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Intravenous Dilution Guidelines

HEMATIN (PANHEMATIN ®)

The authors make no claims of the accuracy of the information contained herein; and these suggested doses and/or guidelines are not a substitute for clinical judgment. Neither GlobalRPh Inc. nor any other party involved in the preparation of this document shall be liable for any special, consequential, or exemplary damages resulting in whole or part from any user's use of or reliance upon this material.    PLEASE READ THE DISCLAIMER CAREFULLY BEFORE ACCESSING OR USING THIS SITE. BY ACCESSING OR USING THIS SITE, YOU AGREE TO BE BOUND BY THE TERMS AND CONDITIONS SET FORTH IN THE DISCLAIMER.

Usual Diluents

Sterile water

Standard Dilutions   [Amount of drug] [Infusion volume] [Infusion rate]

313 mg vial/ 43 ml
[Prescribed dose] [10-15 min]  (See comments)

Update: July 2014


Albumin should be considered the primary diluent based on comments in various specialized references:

"We recommend that lyophilized hemin be reconstituted with human albumin to enhance stability (60). Degradation products form rapidly in vitro when lyophilized hemin is reconstituted with sterile water, as recommended in product labeling. These degradation products adhere to endothelial cells, platelets, and coagulation factors and cause a transient anticoagulant effect and often phlebitis at the site of infusion. Phlebitis can be severe and can compromise venous access with repeated administration. In our experience, reconstitution with albumin enhances stability of lyophilized hemin, decreases the incidence of phlebitis, prevents the anticoagulant effect, and may enhance efficacy(60)."

60. Bonkovsky HL, Healey JF, Lourie AN, Gerron GG. Intravenous hemealbumin
in acute intermittent porphyria: evidence for repletion of hepatic hemoproteins
and regulatory heme pools. Am J Gastroenterol. 1991;86:1050-6.


[Source: Anderson KE, Bloomer JR, Bonkovsky HL, et al. Recommendations for the Diagnosis and Treatment of the Acute Porphyrias. Ann Intern Med. 2005;142:439-450.]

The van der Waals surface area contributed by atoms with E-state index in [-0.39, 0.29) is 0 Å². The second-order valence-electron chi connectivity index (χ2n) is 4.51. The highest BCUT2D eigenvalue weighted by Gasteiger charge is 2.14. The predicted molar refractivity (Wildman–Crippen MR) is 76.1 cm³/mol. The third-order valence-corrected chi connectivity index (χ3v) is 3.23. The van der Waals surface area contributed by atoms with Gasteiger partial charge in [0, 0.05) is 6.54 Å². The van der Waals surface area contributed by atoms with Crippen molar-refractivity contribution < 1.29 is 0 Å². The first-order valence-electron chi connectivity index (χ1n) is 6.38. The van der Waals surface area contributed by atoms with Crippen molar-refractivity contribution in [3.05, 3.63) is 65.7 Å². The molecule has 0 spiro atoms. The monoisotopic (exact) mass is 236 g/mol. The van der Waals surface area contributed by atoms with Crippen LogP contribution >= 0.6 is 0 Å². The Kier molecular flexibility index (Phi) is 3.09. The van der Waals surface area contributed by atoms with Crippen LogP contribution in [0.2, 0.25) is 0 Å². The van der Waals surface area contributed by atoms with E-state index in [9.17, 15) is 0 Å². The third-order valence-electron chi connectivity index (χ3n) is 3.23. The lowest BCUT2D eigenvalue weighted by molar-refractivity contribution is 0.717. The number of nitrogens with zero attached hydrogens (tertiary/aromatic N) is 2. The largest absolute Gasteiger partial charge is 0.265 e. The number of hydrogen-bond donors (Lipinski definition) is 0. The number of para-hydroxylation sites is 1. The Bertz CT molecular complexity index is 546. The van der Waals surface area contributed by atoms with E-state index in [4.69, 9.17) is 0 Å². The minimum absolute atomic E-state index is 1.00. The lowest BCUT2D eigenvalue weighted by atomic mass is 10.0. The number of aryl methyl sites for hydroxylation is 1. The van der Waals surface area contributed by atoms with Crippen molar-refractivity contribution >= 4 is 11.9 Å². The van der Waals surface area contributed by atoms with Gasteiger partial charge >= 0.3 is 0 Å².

Similar comments were also found here:
Rimoin DL, Pyeritz RE, Korf B. Inherited Porphyrias - IN: Emery and Rimoin's Principles and Practice of Medical Genetics. Academic Press, Mar 20, 2013. Chapter 99 (pg.13).


Stability / Miscellaneous

Mix just before use / Must use 0.22 micron filter.
Final concentration: 7 mg/ml or @ 301 mg/ 43 ml per manufacturer.

Remove entire volume with a syringe and add the "amount ordered" back into the vial.

Mix just before use (undergoes rapid decomposition).
Usual dose: 1 to 4 mg/kg/day. Maximum dose: 6 mg/kg.

Mechanism of action:
Heme acts to limit the hepatic and/or marrow synthesis of porphyrin (likely due to inhibition of aminolevulonic acid synthetase-the enzyme which limits the rate of porphyrin synthesis.)

Nursing instruction: (1) flush the line with normal saline (2) Add a 0.22 micron filter to the line-must be used because the solution is not transparent and any undissolved particulate matter is difficult to see. (3) Infuse Hematin over 10 to 15 minutes. (4) Use normal saline as a backflush to complete the infusion. Note: the filter will be stained dark brown.
Disclaimer
The authors make no claims of the accuracy of the information contained herein; and these suggested doses are not a substitute for clinical judgment. Neither GlobalRPh Inc. nor any other party involved in the preparation of this program shall be liable for any special, consequential, or exemplary damages resulting in whole or part from any user's use of or reliance upon this material.  PLEASE READ THE DISCLAIMER CAREFULLY BEFORE ACCESSING OR USING THIS SITE. BY ACCESSING OR USING THIS SITE, YOU AGREE TO BE BOUND BY THE TERMS AND CONDITIONS SET FORTH IN THE DISCLAIMER.
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